Origin and History
The regiment was raised on December 25 1743 from the 8 independent companies garrisoning Jamaica. It was placed under direct command of Governor Edward Trelawney who was appointed colonel. Accordingly, the regiment was called the “Edward Trelawney's Regiment of Foot”. It ranked 63rd.
In 1748, the regiment was renumbered “49th Foot”.
On July 1 1751, when a Royal warrant reorganised the British infantry, the regiment was designated as the “49th Regiment of Foot”.
During the Seven Years' War, the regiment was under the command of:
- in 17??: Colonel George Walsh
- in 17??: Colonel John Stanwix
Service during the War
In 1757, while serving in Jamaica, the regiment saw its effective strength nearly doubled.
|Coat||brick red lined full green and laced white (white braid with a yellow stripe and green scroll pattern) with 3 pewter buttons and 3 white buttonholes (same lace as above) under the lapel; a red swallow nest laced white (same lace as above) on each shoulder)
|Waistcoat||brick red edged white (same lace as above)|
|Gaiters||white with black buttons|
brown, grey or black during campaigns (black after 1759)
Troopers were armed with a “Brown Bess” muskets, a bayonet and a sword.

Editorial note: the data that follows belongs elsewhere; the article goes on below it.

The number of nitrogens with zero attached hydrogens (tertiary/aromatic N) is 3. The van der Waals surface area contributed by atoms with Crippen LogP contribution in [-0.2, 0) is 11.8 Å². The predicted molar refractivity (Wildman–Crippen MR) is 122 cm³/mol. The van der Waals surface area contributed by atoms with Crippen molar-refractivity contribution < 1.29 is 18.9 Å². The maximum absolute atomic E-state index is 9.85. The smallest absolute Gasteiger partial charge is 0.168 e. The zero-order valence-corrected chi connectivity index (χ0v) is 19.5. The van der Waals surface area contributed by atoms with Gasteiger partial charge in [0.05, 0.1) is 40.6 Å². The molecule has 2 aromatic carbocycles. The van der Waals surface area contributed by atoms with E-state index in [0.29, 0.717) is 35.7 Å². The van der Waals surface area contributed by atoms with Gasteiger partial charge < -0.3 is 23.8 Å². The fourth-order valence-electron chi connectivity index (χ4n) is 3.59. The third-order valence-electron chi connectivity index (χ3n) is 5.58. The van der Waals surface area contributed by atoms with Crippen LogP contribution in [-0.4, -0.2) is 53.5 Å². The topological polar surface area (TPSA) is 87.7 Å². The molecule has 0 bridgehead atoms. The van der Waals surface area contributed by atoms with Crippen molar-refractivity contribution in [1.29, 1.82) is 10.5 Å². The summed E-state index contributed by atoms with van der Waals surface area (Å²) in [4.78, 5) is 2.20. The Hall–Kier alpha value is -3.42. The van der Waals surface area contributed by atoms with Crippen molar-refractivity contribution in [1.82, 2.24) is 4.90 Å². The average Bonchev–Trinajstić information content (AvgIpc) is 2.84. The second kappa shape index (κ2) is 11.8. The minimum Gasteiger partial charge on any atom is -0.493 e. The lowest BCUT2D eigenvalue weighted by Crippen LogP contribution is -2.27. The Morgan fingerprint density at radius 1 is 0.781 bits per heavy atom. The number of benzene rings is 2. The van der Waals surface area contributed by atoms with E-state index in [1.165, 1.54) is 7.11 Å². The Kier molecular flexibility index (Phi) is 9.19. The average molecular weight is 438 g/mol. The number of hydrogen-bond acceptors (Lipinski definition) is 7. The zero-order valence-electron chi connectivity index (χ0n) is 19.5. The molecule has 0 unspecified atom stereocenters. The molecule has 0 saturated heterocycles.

Officers of the regiment wore the same coat as the private soldiers but with the following differences:
- silver gorget around the neck
- a silver aiguilette on the right shoulder
- silver lace instead of the normal lace
- a crimson sash
Officers wore the same headgear as the private soldiers under their command; however, officers of the grenadier company wore a more decorated mitre cap.
Officers generally carried a spontoon; however, in battle some carried a musket instead.
The drummers of the regiment were clothed in full green, lined, faced, and lapelled on the breast with red, and laced in such manner as the colonel shall think fit for distinction sake, the lace, however, was of the colours of that on the soldiers' coats.
The front or fore part of the drums was painted full green, with the king's cypher and crown, and the number “XLIX” under it. The rims were red.
King's Colour: Union with its centre decorated with a rose and thistle wreath around the regiment number "XLIX" in gold Roman numerals.
Regimental Colour: full green field; centre device consisting of a rose and thistle wreath around the regiment number "XLIX" in gold Roman numerals. The Union in the upper left corner.
Aylor, Ron, British Regimental Drums and Colours
Fortescue J. W., A History of the British Army Vol. II, MacMillan, London, 1899
Funcken, Liliane and Fred, Les uniformes de la guerre en dentelle
George II, The Royal Clothing Warrant, 1751
Lawson, Cecil C. P., A History of the Uniforms of the British Army - from the Beginnings to 1760, vol. II
Mills, T. F., Land Forces of Britain the Empire and Commonwealth (an excellent website which unfortunately does not seem to be online any more)
Schirmer, Friedrich: Die Heere der kriegführenden Staaten 1756 - 1763. Edited and published by KLIO-Landesgruppe Baden-Württemberg e.V., Magstadt, 1989